Marimon has been financially resourceful ever since she was in elementary school. Even at a young age, she was quick to find a way to earn extra money for her school expenses by selling stickers, stationery items, and paper toys like “teks” and “pogs” that were popular among children in the ‘90s and early ‘20s.
“Hindi kasi sapat ‘yung baon ko nung mga elementary. So, kailangan kong konting raket-raket lang pambili ng mga juice, ganon,” she shared.
She grew up with separated parents, and the only provider was her mom. To provide for her and her sibling, their mom decided to work abroad.
But her mom’s employer was not a good one and she did not earn enough, so her grandparents had to step in and shoulder her and her sibling’s school fees.
Her mom tried her luck again in other countries, but to no avail.
“Hanggang sa high school ako, lalong gumrabe. Parang hindi na maganda na naman yung employer ni mama, ‘yun yung sa Taiwan. Tapos hanggang sa puro utang na naman sila tatay,” she said.
Marimon’s aunt came into the picture and helped her earn her school allowance by selling barbecue.
“Yung tita ko, nagtitinda ng barbecue, sabi niya sa’kin, ‘Gusto mo mag 10-percent? Para may pambaon ka?’” she recalled.
During that time, Marimon would go to school at 7 a.m. and come home at 3 p.m. She would start selling barbecue at 4 p.m.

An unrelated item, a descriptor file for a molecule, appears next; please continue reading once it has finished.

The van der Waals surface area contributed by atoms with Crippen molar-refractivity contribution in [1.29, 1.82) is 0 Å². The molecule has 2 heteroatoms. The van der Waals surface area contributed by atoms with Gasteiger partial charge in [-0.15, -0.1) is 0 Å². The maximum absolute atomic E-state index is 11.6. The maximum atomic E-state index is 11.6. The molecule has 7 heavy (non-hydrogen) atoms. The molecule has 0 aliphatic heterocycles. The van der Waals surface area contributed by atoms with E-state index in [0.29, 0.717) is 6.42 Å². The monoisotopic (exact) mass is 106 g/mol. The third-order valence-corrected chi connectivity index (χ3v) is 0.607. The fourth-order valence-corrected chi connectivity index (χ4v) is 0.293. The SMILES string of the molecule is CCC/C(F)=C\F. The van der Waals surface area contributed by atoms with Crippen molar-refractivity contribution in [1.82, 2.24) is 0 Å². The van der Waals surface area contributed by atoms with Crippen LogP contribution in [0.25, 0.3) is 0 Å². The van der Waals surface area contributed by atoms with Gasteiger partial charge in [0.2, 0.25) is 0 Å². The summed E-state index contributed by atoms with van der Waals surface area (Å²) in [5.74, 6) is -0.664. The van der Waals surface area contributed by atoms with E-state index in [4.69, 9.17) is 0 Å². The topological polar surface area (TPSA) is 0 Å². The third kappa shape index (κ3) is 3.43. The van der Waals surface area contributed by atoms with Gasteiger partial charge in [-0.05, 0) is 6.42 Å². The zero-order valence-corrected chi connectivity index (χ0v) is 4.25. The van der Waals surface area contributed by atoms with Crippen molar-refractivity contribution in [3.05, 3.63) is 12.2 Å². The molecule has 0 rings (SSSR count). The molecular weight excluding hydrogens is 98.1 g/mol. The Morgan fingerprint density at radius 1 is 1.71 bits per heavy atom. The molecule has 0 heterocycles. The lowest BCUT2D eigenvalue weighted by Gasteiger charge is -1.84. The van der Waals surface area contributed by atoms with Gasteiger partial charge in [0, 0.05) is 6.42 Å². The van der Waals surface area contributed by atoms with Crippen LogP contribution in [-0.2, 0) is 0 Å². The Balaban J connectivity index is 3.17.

“Ginagawa ko yung assignment ko habang nagtitinda ako ng barbecue. Ten percent non—kada isang libo, meron akong 100!” she said.
When she reached college, Marimon learned the ins and outs of online business. She started selling beauty products, like lipstick.
Meanwhile, her grandfather would give her early Christmas aguinaldo, which she would use as capital for her business.
“Ang purpose niya, para matuto daw kami na mag hanap-buhay. Kasi ang lolo ko, talagang business-minded,” she said.
Marimon said that she was not able to apply for corporate work after she graduated from college because she got pregnant. What she did instead was continue the online business she started.
“Maliban sa pag-o-online ko, nagtutulungan din kami ng mag-asawa ko doon sa tindahan namin. Kaya everyday talaga, kailangan, parang palagi mong iisipin, ‘Oh, hindi ka pwedeng magpahinga. Kailangan mayroon kang maipon para dun sa pagpapa-anak mo.’ Kasi hindi naman pwedeng iaasa mo ‘yun sa magulang mo eh,” she said.
She has continued her online business until now, selling barbecue, skincare products and clothes she tie-dyed. She also has an e-bike-sharing service for grade school students.
The ‘Rakitera Momshie’